Cheryl Watkins-Moore has a vision.
Even though the building she’s standing in is empty, she points to spots where she can see a trendy coffee bar beneath a vaulted ceiling, retail shopping in the window front — and a medical marijuana dispensary in the back.
“People can come into the dispensary, take care of what they need to take care of and then be able to go on about their business,” said Watkins-Moore, the chief strategy and marketing officer of REAL Cannabis Co.
She pictures the dispensary as a place of community, especially for people of color. That’s important to the African American ownership group that includes Watkins-Moore.
The legal marijuana business is a market that people of color have had trouble breaking into. Just 4% of licensed cannabis companies nationwide are African American owned and operated. For people of color, there are a lot of unique barriers to entry — from a lack of generational wealth and connections, to past history with what’s been an illegal drug.
“Our community, especially African American communities, have been decimated through the war on drugs,” said Watkins-Moore. “And a lot of folks who were involved in the illicit form of marijuana sales have now been shut out of this industry in many ways.”
Watkins-Moore, who is a biologist and entrepreneur, isn’t drawing from her own experience. The REAL Cannabis ownership team is well connected, which helped them raise plenty of capital early on.
All of that puts REAL Cannabis Co. in a strong position to get the licenses they’ll need in a competitive field. Over 550 businesses have already pre-filed applications with the state of Missouri and paid nonrefundable fees totalling more than $4 million.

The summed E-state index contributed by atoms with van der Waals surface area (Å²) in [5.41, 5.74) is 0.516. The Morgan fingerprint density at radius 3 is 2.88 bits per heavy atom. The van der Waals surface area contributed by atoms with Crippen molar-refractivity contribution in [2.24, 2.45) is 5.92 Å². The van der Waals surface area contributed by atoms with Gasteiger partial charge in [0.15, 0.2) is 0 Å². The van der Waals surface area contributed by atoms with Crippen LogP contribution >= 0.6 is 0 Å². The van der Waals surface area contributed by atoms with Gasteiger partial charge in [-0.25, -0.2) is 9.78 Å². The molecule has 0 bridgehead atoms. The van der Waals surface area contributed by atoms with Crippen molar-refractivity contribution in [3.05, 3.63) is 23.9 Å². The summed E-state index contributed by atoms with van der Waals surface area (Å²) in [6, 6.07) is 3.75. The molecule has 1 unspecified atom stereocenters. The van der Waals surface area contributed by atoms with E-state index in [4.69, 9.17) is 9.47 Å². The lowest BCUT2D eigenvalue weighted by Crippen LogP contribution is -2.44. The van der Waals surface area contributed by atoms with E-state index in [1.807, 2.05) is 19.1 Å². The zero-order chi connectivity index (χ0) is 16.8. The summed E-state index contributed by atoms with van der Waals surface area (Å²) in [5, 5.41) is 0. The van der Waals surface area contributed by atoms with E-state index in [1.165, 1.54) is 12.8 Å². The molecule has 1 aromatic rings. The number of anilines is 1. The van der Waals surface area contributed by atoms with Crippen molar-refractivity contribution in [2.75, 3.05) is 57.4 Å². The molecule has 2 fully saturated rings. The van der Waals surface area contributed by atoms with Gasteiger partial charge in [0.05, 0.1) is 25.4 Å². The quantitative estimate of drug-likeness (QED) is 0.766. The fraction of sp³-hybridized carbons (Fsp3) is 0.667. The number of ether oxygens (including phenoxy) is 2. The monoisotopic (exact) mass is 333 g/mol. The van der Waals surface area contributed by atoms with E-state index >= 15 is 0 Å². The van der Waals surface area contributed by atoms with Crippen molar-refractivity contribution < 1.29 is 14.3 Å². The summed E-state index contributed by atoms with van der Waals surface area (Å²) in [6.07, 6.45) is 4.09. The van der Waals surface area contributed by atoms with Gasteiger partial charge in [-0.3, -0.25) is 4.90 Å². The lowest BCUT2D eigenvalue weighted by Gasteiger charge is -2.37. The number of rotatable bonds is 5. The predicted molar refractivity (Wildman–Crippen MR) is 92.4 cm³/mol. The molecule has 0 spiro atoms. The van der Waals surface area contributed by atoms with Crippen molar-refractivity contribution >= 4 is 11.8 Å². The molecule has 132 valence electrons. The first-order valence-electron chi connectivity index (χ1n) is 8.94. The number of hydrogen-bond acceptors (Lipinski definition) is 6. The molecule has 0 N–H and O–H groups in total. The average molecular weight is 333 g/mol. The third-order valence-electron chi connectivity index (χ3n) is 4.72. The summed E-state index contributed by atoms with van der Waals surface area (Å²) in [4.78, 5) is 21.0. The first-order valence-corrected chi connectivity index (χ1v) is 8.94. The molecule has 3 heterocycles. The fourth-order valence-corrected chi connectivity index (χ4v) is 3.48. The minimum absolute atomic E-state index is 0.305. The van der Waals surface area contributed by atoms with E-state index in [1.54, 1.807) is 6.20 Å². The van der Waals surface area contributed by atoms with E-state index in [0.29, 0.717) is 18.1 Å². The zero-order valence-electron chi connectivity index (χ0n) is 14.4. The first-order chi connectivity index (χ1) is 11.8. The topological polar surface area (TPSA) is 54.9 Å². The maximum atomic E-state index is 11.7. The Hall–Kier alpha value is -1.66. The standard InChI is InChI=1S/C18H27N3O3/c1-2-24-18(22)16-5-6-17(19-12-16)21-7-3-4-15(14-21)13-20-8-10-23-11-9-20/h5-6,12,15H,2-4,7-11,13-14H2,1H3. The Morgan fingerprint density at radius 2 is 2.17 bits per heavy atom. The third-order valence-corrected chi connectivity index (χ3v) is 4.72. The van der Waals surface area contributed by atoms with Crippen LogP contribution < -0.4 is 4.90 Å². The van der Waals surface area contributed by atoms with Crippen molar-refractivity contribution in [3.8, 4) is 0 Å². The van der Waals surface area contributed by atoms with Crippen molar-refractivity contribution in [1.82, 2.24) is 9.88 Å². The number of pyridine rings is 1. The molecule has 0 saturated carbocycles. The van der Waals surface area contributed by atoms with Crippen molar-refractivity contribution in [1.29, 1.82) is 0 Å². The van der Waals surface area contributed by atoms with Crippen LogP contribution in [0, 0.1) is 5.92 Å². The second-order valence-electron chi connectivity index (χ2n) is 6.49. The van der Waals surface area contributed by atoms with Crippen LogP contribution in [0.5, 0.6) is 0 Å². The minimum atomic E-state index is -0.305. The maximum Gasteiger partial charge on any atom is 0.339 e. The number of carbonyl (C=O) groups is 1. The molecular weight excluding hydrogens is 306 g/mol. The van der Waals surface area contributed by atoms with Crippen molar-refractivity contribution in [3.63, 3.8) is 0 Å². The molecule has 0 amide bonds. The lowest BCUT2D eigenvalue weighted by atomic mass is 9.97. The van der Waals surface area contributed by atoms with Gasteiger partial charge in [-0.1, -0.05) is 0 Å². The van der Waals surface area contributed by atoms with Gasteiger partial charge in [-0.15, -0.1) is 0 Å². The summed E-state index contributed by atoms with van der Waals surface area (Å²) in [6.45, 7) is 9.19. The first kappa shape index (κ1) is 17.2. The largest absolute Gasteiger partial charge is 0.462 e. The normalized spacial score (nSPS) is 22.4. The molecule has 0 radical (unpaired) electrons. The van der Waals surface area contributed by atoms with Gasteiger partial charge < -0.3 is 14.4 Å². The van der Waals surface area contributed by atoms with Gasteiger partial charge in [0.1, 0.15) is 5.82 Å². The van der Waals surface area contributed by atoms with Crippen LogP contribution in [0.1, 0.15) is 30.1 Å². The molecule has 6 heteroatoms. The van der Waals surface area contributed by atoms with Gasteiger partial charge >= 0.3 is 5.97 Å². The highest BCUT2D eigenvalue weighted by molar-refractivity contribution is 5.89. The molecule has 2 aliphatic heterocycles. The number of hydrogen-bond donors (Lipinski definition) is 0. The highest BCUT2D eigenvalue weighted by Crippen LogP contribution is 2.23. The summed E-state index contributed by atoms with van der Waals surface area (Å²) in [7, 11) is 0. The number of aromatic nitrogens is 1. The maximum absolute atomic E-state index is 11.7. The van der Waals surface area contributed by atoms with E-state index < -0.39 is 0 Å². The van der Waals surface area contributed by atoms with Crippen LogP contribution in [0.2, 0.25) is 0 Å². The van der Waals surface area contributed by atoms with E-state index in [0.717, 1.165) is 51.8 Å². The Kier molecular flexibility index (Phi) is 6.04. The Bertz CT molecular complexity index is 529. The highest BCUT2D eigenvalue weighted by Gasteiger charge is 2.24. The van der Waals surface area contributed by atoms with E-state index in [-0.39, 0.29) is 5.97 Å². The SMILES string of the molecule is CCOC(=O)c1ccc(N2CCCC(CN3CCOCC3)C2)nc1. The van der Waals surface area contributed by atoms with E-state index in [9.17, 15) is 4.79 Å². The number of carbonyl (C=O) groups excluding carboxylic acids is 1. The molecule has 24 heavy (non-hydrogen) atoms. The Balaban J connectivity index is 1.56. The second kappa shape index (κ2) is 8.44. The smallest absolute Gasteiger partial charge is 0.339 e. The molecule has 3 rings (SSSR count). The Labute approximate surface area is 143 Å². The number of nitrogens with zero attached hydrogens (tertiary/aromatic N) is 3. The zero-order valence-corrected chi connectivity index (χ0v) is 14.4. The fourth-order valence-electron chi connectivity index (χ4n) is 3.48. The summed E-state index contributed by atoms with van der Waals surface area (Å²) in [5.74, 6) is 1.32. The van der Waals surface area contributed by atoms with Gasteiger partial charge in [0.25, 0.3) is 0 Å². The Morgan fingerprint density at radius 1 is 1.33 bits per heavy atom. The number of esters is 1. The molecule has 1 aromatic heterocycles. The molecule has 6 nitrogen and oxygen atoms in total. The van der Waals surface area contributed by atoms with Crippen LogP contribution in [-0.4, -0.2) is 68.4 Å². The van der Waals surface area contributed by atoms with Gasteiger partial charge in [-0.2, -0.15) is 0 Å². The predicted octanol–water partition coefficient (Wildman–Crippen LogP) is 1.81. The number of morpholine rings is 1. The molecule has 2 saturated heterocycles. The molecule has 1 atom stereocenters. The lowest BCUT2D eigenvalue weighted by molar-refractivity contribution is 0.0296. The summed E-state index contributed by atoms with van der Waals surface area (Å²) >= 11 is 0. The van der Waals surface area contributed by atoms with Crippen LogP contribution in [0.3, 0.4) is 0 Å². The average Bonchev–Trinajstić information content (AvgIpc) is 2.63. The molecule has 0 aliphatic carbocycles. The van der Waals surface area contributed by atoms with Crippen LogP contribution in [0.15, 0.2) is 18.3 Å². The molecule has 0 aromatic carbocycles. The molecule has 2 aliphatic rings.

Unlike in some other states, Missouri won’t take minority ownership into consideration when it begins reviewing applications on Saturday for the nearly 350 licenses available. The process is blind, so race, gender and any other personal details will be redacted.
Lyndall Fraker, director of medical marijuana regulation for the Missouri Department of Health and Senior Services, said the state didn’t have the option to create a social equity program to ensure participation from minority groups. That language wasn’t included in the constitutional amendment passed by voters last November.
“It’s not specific in the amendment; it didn’t call out that we were to look at specific race and gender, but it does mention diversity, so we do have some questions that align with that,” he said.
The state has received some pushback on the blind application process, but Fraker said there will be consideration for how applicants will address diversity, whether through hiring or location.
REAL Cannabis hopes to put their locations in predominantly minority communities in the St. Louis region and hire in those areas. Watkins-Moore said she’s encouraged that this strategy should boost their application, which seeks licenses for five dispensaries as well as a cultivation-and-processing center.
But there are other barriers that minority-owned businesses face that come long before the application process.
Coming up with the green
From a financial standpoint, REAL Cannabis is better positioned than most minority-owned businesses looking to get into the marijuana industry. CEO Derek Mays says that’s in part thanks to the connections and expertise he’s built up as an intellectual property lawyer and compliance attorney.
The company has raised more than $1 million from more than 15 investors, and it’s hopeful about bringing in $15 million this fall.
Plus, Mays said the company found a local bank willing to work with them, which makes a big difference. Most banks aren’t willing to risk association with something that’s still illegal on the federal level.